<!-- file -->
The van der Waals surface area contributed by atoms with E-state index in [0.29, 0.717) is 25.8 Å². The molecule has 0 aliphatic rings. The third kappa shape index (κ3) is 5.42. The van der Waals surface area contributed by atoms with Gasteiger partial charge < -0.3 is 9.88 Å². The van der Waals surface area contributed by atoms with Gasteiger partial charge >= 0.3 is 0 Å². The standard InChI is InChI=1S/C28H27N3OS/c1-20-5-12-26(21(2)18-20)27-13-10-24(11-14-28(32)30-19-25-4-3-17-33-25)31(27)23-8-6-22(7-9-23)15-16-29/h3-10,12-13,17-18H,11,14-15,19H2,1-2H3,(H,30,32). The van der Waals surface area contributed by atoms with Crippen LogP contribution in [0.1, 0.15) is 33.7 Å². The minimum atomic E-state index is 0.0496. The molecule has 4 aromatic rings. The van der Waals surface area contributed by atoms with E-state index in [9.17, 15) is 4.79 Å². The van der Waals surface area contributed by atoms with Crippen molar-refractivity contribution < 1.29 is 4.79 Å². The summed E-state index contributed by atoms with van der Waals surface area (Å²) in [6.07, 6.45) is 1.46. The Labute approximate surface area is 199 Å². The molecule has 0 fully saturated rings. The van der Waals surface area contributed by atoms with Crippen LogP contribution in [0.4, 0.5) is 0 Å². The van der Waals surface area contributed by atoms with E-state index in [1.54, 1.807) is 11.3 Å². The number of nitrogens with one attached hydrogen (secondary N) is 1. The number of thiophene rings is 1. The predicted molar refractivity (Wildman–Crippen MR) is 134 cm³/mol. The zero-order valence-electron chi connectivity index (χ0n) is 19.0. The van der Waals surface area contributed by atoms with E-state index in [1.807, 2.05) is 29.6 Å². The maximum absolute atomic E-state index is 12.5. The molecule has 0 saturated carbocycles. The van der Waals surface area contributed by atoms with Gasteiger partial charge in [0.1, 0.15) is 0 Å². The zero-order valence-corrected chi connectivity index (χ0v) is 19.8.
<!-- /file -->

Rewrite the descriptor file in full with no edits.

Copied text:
The van der Waals surface area contributed by atoms with E-state index in [0.29, 0.717) is 25.8 Å². The molecule has 0 aliphatic rings. The third kappa shape index (κ3) is 5.42. The van der Waals surface area contributed by atoms with Gasteiger partial charge < -0.3 is 9.88 Å². The van der Waals surface area contributed by atoms with Gasteiger partial charge >= 0.3 is 0 Å². The standard InChI is InChI=1S/C28H27N3OS/c1-20-5-12-26(21(2)18-20)27-13-10-24(11-14-28(32)30-19-25-4-3-17-33-25)31(27)23-8-6-22(7-9-23)15-16-29/h3-10,12-13,17-18H,11,14-15,19H2,1-2H3,(H,30,32). The van der Waals surface area contributed by atoms with Crippen LogP contribution in [0.1, 0.15) is 33.7 Å². The minimum atomic E-state index is 0.0496. The molecule has 4 aromatic rings. The van der Waals surface area contributed by atoms with E-state index in [9.17, 15) is 4.79 Å². The van der Waals surface area contributed by atoms with Crippen molar-refractivity contribution < 1.29 is 4.79 Å². The summed E-state index contributed by atoms with van der Waals surface area (Å²) in [6.07, 6.45) is 1.46. The Labute approximate surface area is 199 Å². The molecule has 0 fully saturated rings. The van der Waals surface area contributed by atoms with Crippen LogP contribution in [0.4, 0.5) is 0 Å². The van der Waals surface area contributed by atoms with E-state index in [1.54, 1.807) is 11.3 Å². The number of nitrogens with one attached hydrogen (secondary N) is 1. The number of thiophene rings is 1. The predicted molar refractivity (Wildman–Crippen MR) is 134 cm³/mol. The zero-order valence-electron chi connectivity index (χ0n) is 19.0. The van der Waals surface area contributed by atoms with E-state index in [1.807, 2.05) is 29.6 Å². The maximum absolute atomic E-state index is 12.5. The molecule has 0 saturated carbocycles. The van der Waals surface area contributed by atoms with Gasteiger partial charge in [0.1, 0.15) is 0 Å². The zero-order valence-corrected chi connectivity index (χ0v) is 19.8.